Can Samsung Stay Ahead of Apple?
Maxwell is a member of The Motley Fool Blog Network -- entries represent the personal opinion of the blogger and are not formally edited.
No matter what innovation Apple (NASDAQ: AAPL) puts forth, Samsung seems ready to respond with the line from an Annie musical - "Anything you can do I can do better; I can do anything better than you."
Samsung is in the process of rolling out its Galaxy S3, and by many accounts, it best features Apple's iPhones in more ways than one. Preorders alone have exceeded 10 million, setting a pace that Apple's iPhone 5 may find tough to beat.
As the mobile phone industry has grown over the years, we've seen key players like Nokia (NYSE: NOK) and Research In Motion (RIMM) fade into the background. Their problems stemmed from their inability to keep up with the competition. As the smartphone market has grown, so has the savvy of consumers. They are demanding devices that are built using the latest technology, and that are affordable. Striking this balance is not easy, and trying to do so places pressure on the margins of companies in this field.
Samsung and Apple have managed to rise to the top of the fray by being able to produce devices and improve on them to meet customer demand. Let's take Apple's first iPhone, which began selling in 2007. Over the years, Apple has tweaked it several times. One of the noteworthy tweaks was adding a video camera to the device way back then.
The recent addition of Siri marks another major improvement to the phone. Siri is what Apple calls an intelligent personal assistant that helps you get things done just by asking. By being able to respond to change and consistently introduce innovative products, Apple has firmly established itself as a leader in the industry. This has bolstered its position among its shareholders.
A quick glance at how its stock has traded over the past five years shows how its iPhone contributed largely to its current trading price of around $577 (at the time of writing). In 2008, it was trading just above $100.
Apple's iOS operating system must compete with Google's (NASDAQ: GOOG) Android OS. This means making constant changes, which can be costly. Still, both companies have been able to maintain strong margins.
Apple's gross margin of 43.95% is second to Google's 64.88%. Its operating margin is slightly lower than Google's. It is 35.69% compared to Google's 32.11%. As of March, Apple had a profit margin of 29.66%.
At the All Things D conference held in late May, Apple CEO Tim Cook hinted at even more innovations to come and they directly related to its prized iPhone. Cook noted that the changes were in the works to improve the Siri and Facebook experience.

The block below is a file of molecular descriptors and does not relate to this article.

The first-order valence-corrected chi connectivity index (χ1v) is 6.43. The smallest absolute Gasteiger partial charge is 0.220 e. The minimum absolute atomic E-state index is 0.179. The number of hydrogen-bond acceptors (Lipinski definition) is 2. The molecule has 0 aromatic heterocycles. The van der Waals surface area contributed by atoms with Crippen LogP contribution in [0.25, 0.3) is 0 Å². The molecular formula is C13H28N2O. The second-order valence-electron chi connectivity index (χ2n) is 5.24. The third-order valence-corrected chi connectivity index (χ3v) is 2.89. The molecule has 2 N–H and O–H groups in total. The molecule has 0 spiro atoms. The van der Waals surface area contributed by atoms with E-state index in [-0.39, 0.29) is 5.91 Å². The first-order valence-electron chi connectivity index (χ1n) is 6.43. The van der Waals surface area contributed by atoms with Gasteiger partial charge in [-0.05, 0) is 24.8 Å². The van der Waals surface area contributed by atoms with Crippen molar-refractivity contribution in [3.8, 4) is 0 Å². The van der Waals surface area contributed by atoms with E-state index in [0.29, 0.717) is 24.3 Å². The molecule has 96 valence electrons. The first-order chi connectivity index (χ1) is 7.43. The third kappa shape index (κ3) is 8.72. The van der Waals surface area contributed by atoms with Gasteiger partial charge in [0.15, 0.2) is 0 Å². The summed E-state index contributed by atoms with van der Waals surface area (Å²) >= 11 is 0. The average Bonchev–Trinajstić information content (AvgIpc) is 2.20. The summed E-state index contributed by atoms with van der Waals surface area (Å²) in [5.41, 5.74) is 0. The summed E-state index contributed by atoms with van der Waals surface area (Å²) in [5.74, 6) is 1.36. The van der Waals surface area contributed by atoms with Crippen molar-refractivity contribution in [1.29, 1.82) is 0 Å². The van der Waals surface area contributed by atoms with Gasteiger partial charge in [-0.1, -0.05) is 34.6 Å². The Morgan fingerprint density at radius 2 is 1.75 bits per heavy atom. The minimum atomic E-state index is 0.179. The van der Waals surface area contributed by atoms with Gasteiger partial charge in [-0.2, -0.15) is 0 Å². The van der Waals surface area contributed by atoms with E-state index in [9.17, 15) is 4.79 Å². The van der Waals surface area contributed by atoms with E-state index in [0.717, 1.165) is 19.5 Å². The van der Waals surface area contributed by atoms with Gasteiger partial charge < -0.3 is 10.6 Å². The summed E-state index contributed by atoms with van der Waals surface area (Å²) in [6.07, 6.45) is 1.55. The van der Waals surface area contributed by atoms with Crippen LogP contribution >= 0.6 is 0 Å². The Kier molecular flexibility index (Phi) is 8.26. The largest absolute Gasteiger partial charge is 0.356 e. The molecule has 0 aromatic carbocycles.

Cook refused to go into details. The release date for the iPhone 5 is still unknown. Many are bandying about ideas, including the date being some time during the third quarter of this year.
The phone is rumored to have a 4" screen, a dual-core processor and an 8 megapixel camera. Impressive, but now let's take a look at Samsung and its just released Galaxy S3. One of the things that took me aback is its price. It retails for a whopping $799 to $899 depending on the country it is sold in.
While not quite like Apple's Siri, Samsung's Galaxy S3 features S Voice, which responds to the users words. So you can tell it to answer the phone or take a photo. It has a 4.8" HD screen, and comes with the Google Android Ice cream Sandwich operating system. It has a lighting-fast quad-core 1.4 GHz processor, and a gig of RAM. It also has an 8 megapixel camera, and HD video recorder.
All of this information about the specs of these phones may bore the average person, but it is the stuff that drives the enormous sales for these companies. And now their rivalries are reaching epic levels. This is especially the case as Apple and Samsung jockey for the number one position in the smartphone manufacturing space. I think that their latest products will play a major role in shaping which will rule the industry, and which may lose market share. As already mentioned, we've seen this happen countless times before in the tech sector. We're watching it now with the seemingly inevitable demise of RIM and its Blackberry.
Motorola Mobility's (struggles led to it being a prime candidate to be acquired, and Google stepped up to the plate and bought it. The deal closed last month. Now Google will be able to make its own phone and install its prized and popular Android operating system on it. It will be interesting to see how it will impact the smartphone market.
Both Apple and Samsung may be in for a rough time this year in moving their products. Research shows that smartphone sales declined during the first quarter of 2012, and that the trend could continue for the remaining quarters of the year.
Samsung may buck the trend considering that it took 10 million preorders for its Galaxy S3. The phone was launched in markets outside of the U.S., like in India and the U.K. Samsung already took the top spot from Nokia during the first quarter of this year. Nokia had held the top spot since 1998. Nokia's revenues reflect the decline in demand for its products. These companies are only as strong as their next innovation. For mammoths like Apple and Samsung, the release of new smartphones that are innovative, but still profitable, will be key to their success.
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